3 Black Baza 41   15 Brahminy Kite 10
4 Oriental Honey Buzzard 32   16 White-bellied Sea Eagle 12
5 Himalayan Vulture 1   17 Grey-headed Fish Eagle 10
6 Chinese Sparrowhawk 2   18 Crested Serpent Eagle 3
7 Japanese Sparrowhawk 6   19 Crested Goshawk 5
8 Common Buzzard 1   20 Changeable Hawk-Eagle 8
9 Booted Eagle 1        
10 Rufous-bellied Hawk-Eagle 1     Unidentified  
11 Common Kestrel 1   21 Unidentified Raptors 3
12 Peregrine Falcon 3   22 Unidentified Accipiters 2
13 Northern Boobook 1        
  Total for Migrants 96     Grand Total 151

For a pdf copy with more details, please click Singapore Raptor Report Jan16.

 

 

 

8th Singapore Raptor Watch Report

compiled by TAN Gim Cheong

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Oriental Honey Buzzard at Tuas South Avenue 8, 15 Nov 15, by Tan Gim Cheong.

 

The 8th Singapore raptor watch was held on Sunday, 15 November 2015 and involved 61 participants – the largest number of participants thus far. The weather forecast was for rain throughout the island. By noon, showers had passed through most of the island, leaving the rest of the day overcast – not the best weather conditions to observe raptor movements! We counted 320 raptors representing 6 migrants species and had 143 sightings of 5 resident species; a further 70 raptors could not be identified. There were 10 raptor watch sites and the numbers counted at each site varied from a low of 9 to a high of 124.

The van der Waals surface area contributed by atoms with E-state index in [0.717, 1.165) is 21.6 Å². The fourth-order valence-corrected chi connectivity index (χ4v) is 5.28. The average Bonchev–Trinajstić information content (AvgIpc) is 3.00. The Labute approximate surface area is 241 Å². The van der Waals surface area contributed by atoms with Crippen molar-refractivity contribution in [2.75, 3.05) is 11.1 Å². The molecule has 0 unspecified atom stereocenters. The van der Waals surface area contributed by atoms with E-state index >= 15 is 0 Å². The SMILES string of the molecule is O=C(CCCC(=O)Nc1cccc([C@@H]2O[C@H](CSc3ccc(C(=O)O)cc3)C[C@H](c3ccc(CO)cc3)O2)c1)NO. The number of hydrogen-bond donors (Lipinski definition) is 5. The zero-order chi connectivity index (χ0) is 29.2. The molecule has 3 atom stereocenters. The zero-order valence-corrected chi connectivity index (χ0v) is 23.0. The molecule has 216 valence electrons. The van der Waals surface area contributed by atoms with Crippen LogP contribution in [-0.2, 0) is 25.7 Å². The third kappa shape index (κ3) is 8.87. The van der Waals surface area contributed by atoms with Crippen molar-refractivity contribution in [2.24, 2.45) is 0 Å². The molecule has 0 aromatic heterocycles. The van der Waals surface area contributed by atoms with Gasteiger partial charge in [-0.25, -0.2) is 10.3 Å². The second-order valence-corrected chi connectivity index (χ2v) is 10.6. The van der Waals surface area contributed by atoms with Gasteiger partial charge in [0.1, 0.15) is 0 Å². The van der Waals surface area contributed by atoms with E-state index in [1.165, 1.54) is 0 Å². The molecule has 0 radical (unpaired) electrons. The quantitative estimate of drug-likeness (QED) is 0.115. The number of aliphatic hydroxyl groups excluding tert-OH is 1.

SITE Tuas South Ave 16 Tuas South Ave 12 Tuas South Ave 8 Japan-ese Garden Kent Ridge Park Telok Blan-gah Hill Park Halus Wet-lands Ubin Puaka Hill Ubin Pekan Quarry Changi Busi-ness Park Grand Total
TOTAL 33 14 124 47 78 69 26 99 34 9 533
Figure 1 : Total count/sightings by Site

Of the 10 sites, all the eight sites from last year were maintained, a big thanks to all raptorphiles, especially the site leaders. Two sites were added – Tuas South Avenue 12 and Tuas South Avenue 8 – to supplement Tuas South Avenue 16 in order to cover as much ‘sky’ as possible in the west, knowing that the raptors migrate across a broad front at Tuas.

 

Figure 2

Figure 2 : 2015 Raptor Watch Sites. (source of basemap – maps.google.com.sg)

Raptor activity was ‘slow’ the whole day, the weather conditions a dampener no doubt. The small increase in the late morning was mainly due to a flock of Black Bazas at Telok Blangah Hill Park, while the jump in the afternoon was mainly due to the movement of 108 Oriental Honey Buzzards migrating across Tuas South Avenue 8.